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The Family Ghost

Jamie Lackey lives in Pittsburgh with her husband and their cat. She has over 120 short fiction credits, and has appeared in Daily Science Fiction, Beneath Ceaseless Skies, and the Stoker Award-winning After Death.... She's a member of the Science Fiction and Fantasy Writers of America. Her short story collection, One Revolution, and her science fiction novella, Moving Forward, are available on Amazon.com. Her debut novel, Left-Hand Gods is available from Hadley Rille Books. In addition to writing, she spends her time reading, playing tabletop RPGs, baking, and hiking. You can find her online at jamielackey.com.
The family's guardian ghost lived in a large green gem embedded in a thick silver setting. It had protected and cared for us for generations. And of course, just a week after I inherited it, it went completely mad. Instead of offering sage counsel, it laughed, manically and nonstop. It was getting to be enough to drive me mad, too.
In a fit of pique, I threw it into the fountain in the main courtyard. The green gem flashed in the clear water, and the constant cackling finally ceased.
I was tempted to leave it there. Other families did just fine without a guardian ghost, and it's not like things had been going well for us, lately.
It would be lovely not to have every action, every word, judged by an entity with no emotion, and normally no sense of humor.
But emotionless or not, the ghost had always been kind to me, and I'd already lost enough family. I couldn't leave it, insane and silenced by the babbling fountain.
I pulled another wanted inheritance out of my hope chest. The enameled mirror shone bright, even through the ivory doilies that were wrapped around it. I pulled them away and held it high. "Mirror," I commanded, "show me what will help my ghost."
The mirror showed a beach. Yellow sand and turquoise water. I blinked at it. "Are you suggesting that it needs a vacation?"
The image remained for another heartbeat, then faded.
I stuffed the mirror back into its doily wrappers.
My finances wouldn't suffer a sea voyage, but I could take the train to the coast. Having a sane ghost again would certainly be worth that price.
However, arranging such a trip would mean confessing to my brother that a mere week in my company hand driven the ghost to madness.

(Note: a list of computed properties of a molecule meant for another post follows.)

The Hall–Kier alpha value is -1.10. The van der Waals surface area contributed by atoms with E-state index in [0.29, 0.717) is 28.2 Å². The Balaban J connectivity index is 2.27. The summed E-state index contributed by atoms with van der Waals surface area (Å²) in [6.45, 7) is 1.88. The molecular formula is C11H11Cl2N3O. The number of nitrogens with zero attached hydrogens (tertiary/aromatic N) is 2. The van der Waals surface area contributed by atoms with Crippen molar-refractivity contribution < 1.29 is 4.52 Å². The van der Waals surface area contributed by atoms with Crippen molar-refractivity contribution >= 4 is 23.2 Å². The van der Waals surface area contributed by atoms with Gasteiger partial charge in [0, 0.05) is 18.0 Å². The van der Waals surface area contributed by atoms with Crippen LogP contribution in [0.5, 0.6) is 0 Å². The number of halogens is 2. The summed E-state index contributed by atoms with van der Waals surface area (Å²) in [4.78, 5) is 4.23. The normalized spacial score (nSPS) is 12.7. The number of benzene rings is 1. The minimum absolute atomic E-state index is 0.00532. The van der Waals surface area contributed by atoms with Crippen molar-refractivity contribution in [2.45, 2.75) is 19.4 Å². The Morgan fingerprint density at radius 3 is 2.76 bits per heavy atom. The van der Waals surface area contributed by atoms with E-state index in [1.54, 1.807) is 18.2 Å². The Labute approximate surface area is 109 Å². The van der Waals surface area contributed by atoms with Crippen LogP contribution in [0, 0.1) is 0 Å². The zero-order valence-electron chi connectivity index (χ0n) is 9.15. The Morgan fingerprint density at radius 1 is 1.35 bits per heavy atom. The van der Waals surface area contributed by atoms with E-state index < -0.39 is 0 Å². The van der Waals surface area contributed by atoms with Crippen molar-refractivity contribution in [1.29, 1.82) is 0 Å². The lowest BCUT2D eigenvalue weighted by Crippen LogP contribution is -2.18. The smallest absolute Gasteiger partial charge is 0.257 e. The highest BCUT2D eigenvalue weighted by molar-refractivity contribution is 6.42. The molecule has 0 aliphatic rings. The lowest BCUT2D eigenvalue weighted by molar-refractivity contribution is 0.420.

His laughter, I imagined, would be even more grating than the ghost's.
Still, I faced it. Perhaps, I admitted to myself, I was more fond of the ghost than I cared to admit. Of course, a trip to a sandy beach didn't seem like a great chore.
When I pulled the necklace from the fountain, the ghost was quiet. I slipped the chain over my head. "All right?" I asked, suddenly hopeful that it had sorted things out on its own.
I could feel the ghost's spectral glare. "You threw me in the fountain," it said.
"You'd gone crackers."
"I don't have any idea of what you could mean," it said, then giggled.
I rubbed the bridge of my nose. "Damn it."
The train trip was lovely and relaxing. The sun shone outside on scenes of picturesque pastures and small, friendly towns. I slept in a tiny, swaying bed.
I kept the ghost stuffed into my luggage, where his guffaws were at least muffled.
As we grew close to the shore, the sky darkened. But the trip had lightened something in me, and I took the ghost down to the shore anyway. As the rain fell, we stood together on the shore and laughed, then we cried. I hadn't cried since the accident, since I'd lost my parents and gained so many responsibilities. I'd had no idea of the pure scope of feelings that I'd bottled up inside, until I let them out.
As I walked toward the hotel, wet and exhausted, eyes stinging and throat sore, the ghost said, "There, now don't you feel better?"
The End
This story was first published on Thursday, March 30th, 2017


This story actually came out of an exercise using Story Cubes. My local writing group didn't have anything to critique at our meeting, so we decided to use the time to try to write something instead. It turned out pretty well for me, I think!

- Jamie Lackey

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